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JustGiving and HMRC in agreement over restoring lost Gift Aid on ‘family donations’

Gift Aid it sign at National Trust's Sutton Hoo - photo: Howard Lake
JustGiving and HMRC in agreement over restoring lost Gift Aid on ‘family donations’

Online giving site has reached an agreement with that will see thousands of charities regain income that had been rejected by because it appeared to come from more than one family member.

JustGiving, along with other charities, experienced a sudden rise in rejections of Gift Aid submissions to HMRC towards the end of 2015, the result of more stringent application of regulations. Evidence of ‘family donations’ or ‘social giving’ was taken to indicate that the donation was not made out of taxed paid by one individual, and so did not qualify for Gift Aid.

Multiple names triggered Gift Aid rejections

JustGiving’s site, which encourages donors to leave public messages of support, was found to contain messages such as “with love from Mum and Dad’. These could be taken to indicate that the donation was made jointly and not by an individual tax-payer and therefore would not qualify under Gift Aid. Similarly, posting two names in the message box sender field was interpreted in the same way.

Indeed, the giving service was instructed to apply this stricter definition retrospectively, with the result that the Gift Aid element on earlier donations was cancelled, resulting in charities finding that their anticipated income had suddenly dropped.

The Daily Mail’s Money section today cites examples of donors who found that their Gift Aid declaration had been removed retrospectively in Shameless HMRC grabbing thousands in charity cash: Why writing ‘love mum and dad’ on donations lets taxman pocket a fat slice.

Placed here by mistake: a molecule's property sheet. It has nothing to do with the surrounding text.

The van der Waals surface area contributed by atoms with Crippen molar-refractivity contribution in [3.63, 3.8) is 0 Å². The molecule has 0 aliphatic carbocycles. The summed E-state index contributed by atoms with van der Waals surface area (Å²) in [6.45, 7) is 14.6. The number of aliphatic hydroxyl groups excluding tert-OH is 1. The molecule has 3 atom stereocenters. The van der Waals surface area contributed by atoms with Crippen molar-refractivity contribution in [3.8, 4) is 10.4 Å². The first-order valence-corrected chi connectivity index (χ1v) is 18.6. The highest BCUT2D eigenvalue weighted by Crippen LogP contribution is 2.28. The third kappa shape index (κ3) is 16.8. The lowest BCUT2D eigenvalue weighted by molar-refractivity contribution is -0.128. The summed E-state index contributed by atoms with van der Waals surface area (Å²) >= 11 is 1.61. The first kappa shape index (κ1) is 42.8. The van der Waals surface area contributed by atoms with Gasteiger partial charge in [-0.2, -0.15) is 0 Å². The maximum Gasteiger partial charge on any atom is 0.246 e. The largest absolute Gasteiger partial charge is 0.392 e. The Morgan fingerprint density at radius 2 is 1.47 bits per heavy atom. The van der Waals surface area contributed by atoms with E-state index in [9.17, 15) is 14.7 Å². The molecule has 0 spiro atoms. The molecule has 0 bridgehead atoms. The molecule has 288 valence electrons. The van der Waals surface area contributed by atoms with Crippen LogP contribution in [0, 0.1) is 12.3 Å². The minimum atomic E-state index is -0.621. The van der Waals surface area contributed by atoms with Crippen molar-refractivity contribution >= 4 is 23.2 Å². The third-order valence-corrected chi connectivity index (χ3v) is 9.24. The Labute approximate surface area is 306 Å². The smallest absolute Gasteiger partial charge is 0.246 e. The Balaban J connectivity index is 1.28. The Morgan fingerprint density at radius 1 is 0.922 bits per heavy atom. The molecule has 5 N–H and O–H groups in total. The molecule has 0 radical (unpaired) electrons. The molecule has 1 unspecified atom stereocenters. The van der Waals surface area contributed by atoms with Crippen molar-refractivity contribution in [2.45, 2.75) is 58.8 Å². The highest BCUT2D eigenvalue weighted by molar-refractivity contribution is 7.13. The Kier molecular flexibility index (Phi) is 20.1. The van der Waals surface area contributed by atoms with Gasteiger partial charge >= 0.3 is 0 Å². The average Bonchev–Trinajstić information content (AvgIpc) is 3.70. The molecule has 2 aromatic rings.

It quotes one donor who donated £300 at Christmas to a hospice that had cared for his son who found his £75 Gift Aid payment had disappeared from the giving page. He said:

“Of course I’m going to write my wife’s name on a message to our son. We are his mum and dad. But that shouldn’t mean my donation isn’t eligible for Gift Aid — I was donating my money from my bank account that I’d earned and paid tax on.”

Resolution

JustGiving has worked with HMRC over 15 years, since it first started handling online Gift Aid declarations. HMRC assured it that the crackdown was not limited to online donations or sites that promoted ‘social giving’, but was part of a sector-wide attempt to improve the way Gift Aid was applied.

Fortunately, JustGiving and HMRC have now reached an agreement that will result in many of these previously rejected Gift Aid declarations being accepted. JustGiving was able to present HMRC with feedback from donors and charities on why people chose to mention more than one name in their comments.

Up to four names of linked family members accepted

A temporary lifting of the family name restriction has now been agreed. This means that JustGiving will now be able to claim Gift Aid on donations that feature comments from up to four names of linked family members.

Even better, HRMC is permitting JustGiving to claim Gift Aid retrospectively on all donations from November 2015 to now that comply with this new definition.

JustGiving describe this retrospective processing to be “challenging”. It is advising charities to expect the payments to be phased in over several weeks. Any successful retrospective transactions will be flagged up in JustGiving’s reporting to charities.
At present it is still working on a clear process, and once it does, charities affected will be notified.

In a blog post on the subject, JustGiving’s Head of Partnerships Katherine Scott-Barrett wrote:

“Our ambition has always been to ensure that every UK taxpayer entitled to claim Gift Aid on their charitable donation is able to do so, and we will continue to work closely with HMRC to ensure that Gift Aid is applied accurately and fairly, while making the experience as intuitive as possible for donors”.

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Howard Lake is a digital fundraising entrepreneur. Publisher of UK Fundraising, the world's first web resource for professional fundraisers, since 1994. Trainer and consultant in digital fundraising. Founder of Fundraising Camp.

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